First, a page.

Written By Kindy R. Peaslee, Registered Dietitian
Fall is upon us, the leaves are quickly changing and the season for apples is here. Why not try something new and take your family apple picking this fall and then go home and cook up some homemade applesauce, apple crisp (see recipe below) or apple pie – can’t you just smell the kitchen now? Read on to learn where the apple came from, how to pick an apple and the best way to store them……
The apple tree is believed to be native to southwesternAsia. It cannot be cultivated in tropical climates because it requires a period of cold and dormancy in order to thrive. The largest producers of apples are Russia, China, the United States, Germany, and France.
The qualities to look for in an apple include:
For eating out of hand: a firm, juicy, tasty, crisp apple
For pies: a drier, slightly acid apple
For applesauce: an apple that does not discolor easily
When buying apples, test the degree of ripeness; give the apple a flick close to the stalk; a dull sound indicates ripeness, while a hollow sound is a sign of over ripeness. Choose apples that are firm, brightly colored, and free of bruises. Apples are graded according to their size, shape, and qualities.
Apples can be stored in the fruit drawer of the refrigerator, where they will keep for a few weeks. For longer-term storage, place them in a dark, cool (32 – 40 degree F) and very humid place to prevent them from drying out.
If possible, buy organic apples. Apples win the fall fruit ‘high pesticide contest’ because they don’t develop resistance to pests very well due to the individually grafted trees that produce the large variety of apple choices and do get sprayed more frequently. Organic apples may be more expensive so if you can’t afford organic, be sure to wash and peel the apples first. However, there is some loss of nutrition because the skins of apples contain fiber. As an alternative to peeling, try washing the apples with a vinegar water solution to help reduce pesticide residues.
A medium size apple weighs about 5 ounces. Apples are a good source of potassium and vitamin C. They contain pectin, which helps to control cholesterol, blood sugar, as well as improving digestion. Most of the apple’s nutrients are concentrated just under the skin, so it is best to eat unpeeled. The apple is also a rich source of fiber and an average size apple contains 4 grams of fiber. An apple with skin contains 3 to 5 grams of fiber depending upon the size. Eating raw apples cleans the teeth and massages the gums.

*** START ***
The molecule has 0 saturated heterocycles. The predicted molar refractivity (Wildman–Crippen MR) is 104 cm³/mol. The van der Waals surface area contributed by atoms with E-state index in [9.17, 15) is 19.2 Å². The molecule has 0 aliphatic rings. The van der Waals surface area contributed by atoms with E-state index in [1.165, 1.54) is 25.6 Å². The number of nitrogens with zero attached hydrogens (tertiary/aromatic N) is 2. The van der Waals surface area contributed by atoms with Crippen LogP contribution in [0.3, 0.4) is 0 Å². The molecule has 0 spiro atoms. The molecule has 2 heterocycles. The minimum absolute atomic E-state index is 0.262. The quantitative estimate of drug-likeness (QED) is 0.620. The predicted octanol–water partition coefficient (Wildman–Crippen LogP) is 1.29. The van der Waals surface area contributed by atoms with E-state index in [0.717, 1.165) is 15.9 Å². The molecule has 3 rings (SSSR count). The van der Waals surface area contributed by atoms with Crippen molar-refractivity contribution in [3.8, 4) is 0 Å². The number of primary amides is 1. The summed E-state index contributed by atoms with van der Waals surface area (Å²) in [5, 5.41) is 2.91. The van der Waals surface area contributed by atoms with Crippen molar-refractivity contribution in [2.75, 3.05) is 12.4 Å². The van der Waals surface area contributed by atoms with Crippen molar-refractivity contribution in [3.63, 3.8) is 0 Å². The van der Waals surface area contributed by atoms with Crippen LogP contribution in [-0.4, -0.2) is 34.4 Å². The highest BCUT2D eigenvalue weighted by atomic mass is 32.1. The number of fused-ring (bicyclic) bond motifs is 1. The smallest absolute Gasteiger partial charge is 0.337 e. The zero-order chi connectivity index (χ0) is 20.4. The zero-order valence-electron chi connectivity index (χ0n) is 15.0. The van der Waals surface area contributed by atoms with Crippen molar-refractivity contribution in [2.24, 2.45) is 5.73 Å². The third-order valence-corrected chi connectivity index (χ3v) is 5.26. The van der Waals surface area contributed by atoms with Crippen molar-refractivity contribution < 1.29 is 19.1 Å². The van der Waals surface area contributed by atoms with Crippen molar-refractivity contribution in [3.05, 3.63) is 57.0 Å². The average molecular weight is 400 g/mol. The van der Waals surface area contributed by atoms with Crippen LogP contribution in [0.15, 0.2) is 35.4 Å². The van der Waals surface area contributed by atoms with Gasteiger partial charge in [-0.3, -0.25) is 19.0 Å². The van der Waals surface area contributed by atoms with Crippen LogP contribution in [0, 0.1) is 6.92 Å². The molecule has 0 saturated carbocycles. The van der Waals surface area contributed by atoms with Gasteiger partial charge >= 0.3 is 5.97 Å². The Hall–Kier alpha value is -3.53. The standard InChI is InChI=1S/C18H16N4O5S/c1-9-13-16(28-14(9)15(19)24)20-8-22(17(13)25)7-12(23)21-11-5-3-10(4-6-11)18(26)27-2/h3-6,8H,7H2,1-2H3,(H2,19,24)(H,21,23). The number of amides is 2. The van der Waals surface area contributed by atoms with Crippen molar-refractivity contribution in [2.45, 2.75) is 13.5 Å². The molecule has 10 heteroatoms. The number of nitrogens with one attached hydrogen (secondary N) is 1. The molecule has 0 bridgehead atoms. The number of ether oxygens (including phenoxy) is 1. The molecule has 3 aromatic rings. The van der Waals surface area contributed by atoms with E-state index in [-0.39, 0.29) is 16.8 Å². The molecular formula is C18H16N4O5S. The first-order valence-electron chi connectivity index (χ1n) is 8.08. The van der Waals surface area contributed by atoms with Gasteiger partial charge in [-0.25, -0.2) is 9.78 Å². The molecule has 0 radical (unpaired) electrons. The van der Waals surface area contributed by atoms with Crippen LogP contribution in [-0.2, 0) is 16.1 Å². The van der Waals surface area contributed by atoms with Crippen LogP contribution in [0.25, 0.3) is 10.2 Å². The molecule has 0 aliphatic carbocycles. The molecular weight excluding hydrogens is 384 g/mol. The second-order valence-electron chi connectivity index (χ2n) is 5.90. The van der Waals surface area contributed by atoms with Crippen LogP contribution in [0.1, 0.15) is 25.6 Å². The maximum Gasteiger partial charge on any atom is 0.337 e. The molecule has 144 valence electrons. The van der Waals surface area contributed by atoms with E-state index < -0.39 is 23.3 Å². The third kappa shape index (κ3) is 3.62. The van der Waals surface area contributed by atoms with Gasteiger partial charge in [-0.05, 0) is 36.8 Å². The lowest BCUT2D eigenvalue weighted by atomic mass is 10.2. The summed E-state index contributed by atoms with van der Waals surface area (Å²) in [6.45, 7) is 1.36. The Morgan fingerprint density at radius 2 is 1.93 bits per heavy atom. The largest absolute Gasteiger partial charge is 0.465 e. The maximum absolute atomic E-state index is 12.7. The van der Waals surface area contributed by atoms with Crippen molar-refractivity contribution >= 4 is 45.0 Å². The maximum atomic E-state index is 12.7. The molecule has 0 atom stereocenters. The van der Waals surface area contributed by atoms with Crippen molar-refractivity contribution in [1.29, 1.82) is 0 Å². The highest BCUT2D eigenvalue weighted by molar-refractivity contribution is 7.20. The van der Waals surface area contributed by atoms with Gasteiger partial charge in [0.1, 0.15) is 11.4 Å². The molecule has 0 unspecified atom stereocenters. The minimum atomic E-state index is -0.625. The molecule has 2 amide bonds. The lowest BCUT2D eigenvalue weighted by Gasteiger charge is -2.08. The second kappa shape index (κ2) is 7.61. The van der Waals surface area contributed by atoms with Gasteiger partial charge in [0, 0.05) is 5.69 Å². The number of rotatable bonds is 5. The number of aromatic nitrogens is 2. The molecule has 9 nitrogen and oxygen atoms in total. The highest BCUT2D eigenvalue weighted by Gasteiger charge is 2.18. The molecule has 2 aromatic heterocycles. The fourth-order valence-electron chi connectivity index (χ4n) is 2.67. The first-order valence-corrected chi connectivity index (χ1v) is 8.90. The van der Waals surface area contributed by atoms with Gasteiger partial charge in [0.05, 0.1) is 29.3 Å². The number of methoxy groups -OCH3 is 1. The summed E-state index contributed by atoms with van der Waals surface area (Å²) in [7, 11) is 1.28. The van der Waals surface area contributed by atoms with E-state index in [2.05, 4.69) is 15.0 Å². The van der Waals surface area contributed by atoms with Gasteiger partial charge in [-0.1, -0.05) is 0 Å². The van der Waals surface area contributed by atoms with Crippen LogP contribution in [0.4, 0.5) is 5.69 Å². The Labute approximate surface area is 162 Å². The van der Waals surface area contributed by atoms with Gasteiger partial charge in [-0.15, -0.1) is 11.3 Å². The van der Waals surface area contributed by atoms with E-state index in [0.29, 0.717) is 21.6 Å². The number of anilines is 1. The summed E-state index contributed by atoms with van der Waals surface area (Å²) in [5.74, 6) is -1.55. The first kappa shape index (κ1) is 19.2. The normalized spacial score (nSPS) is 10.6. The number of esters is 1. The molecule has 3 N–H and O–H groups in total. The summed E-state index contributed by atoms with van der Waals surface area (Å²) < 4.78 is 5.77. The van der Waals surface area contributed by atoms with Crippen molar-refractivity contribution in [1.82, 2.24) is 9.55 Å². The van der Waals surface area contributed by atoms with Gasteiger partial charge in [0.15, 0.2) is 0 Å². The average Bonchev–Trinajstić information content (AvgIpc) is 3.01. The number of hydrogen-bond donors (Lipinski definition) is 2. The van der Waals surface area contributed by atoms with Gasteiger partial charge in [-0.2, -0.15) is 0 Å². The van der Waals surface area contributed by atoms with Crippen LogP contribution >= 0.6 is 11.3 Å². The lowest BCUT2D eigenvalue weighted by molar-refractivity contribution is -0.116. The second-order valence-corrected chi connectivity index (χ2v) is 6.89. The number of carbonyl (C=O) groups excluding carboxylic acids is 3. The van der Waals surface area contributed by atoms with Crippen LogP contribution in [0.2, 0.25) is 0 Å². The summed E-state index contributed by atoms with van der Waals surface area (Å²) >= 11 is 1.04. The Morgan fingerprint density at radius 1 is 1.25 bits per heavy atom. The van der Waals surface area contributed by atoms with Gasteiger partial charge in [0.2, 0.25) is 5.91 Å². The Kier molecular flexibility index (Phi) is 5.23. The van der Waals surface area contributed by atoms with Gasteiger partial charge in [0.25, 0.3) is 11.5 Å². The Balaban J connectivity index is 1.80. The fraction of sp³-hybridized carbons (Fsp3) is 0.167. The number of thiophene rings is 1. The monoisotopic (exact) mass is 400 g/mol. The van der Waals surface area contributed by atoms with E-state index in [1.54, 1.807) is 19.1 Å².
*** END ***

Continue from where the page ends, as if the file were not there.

Apple-Pear Crisp & Yogurt Dessert Sauce
At harvest time, there is an abundance of apples and pears. This dessert is a simple and wonderful way to use these autumn fruits. The sauce is a versatile substitute for sweet creams.
4 cups (about 6 apples) tart apples, peeled and sliced
4 cups (about 6 pears), peeled and sliced
2 tablespoons lemon juice
¼ cup sugar
½ teaspoon ground cinnamon
1 ½ cups quick-cooking rolled oats
¼ cup oat bran
¼ cup flour
½ cup brown sugar
1 teaspoon ground cinnamon
¼ cup margarine or butter
Yogurt Dessert Sauce:
½ cup part-skim ricotta cheese
½ cup plain low-fat yogurt
3 tablespoons sugar
1 teaspoon vanilla extract
Preheat oven to 350 degrees F. Spray a 9 x 13 inch baking dish with vegetable cooking spray. In a large bowl, combine apples, pears, lemon juice, sugar and cinnamon. Transfer to prepared pan. In a medium bowl, combine oats, oat bran, flour, brown sugar, and cinnamon. With pastry blender, cut in margarine until uniformly crumbly. Sprinkle topping over apple mixture. Bake for 45 minutes. Combine sauce ingredients in food processor or blender; process until satin smooth. Chill until ready to serve. Spoon over warm dessert. Serves 12
Source: Life’s Simple Pleasures by Karen Mangum, MS, RD
Try a fall breakfast recipe with fresh in-season apples and some whole grain ingredients.
Apple Oat Pancakes
Prep time: 20 minutes
Yield: 10-12 pancakes
1 medium to large New York State Empire apple, cored, peeled and grated
1 cup oatmeal
1 cup low-fat milk
1 cup plain yogurt
3/4 cup whole wheat flour
3/4 cup all-purpose flour
3/4 teaspoon baking soda
3/4 teaspoon baking powder
1/4 cup vegetable oil
In a large bowl, combine apples, oats, milk and yogurt; stir. Let sit for 15 minutes. Add Eggs and stir to combine.
In another bowl, mix flour, baking soda, baking powder and add to above mixture. Add oil and mix. Drop by large spoonfuls onto a hot,lightly oiled griddle, cook over medium heat until golden brown.
Serve with 100% pure maple syrup or applesauce.
About the Author: Kindy Peaslee is a Registered Dietitian from Saratoga Springs, NY. Sign up to receive free healthy recipes at www.healthy-kid-recipes.com and learn more about whole food based nutrition at www.askkindy.com.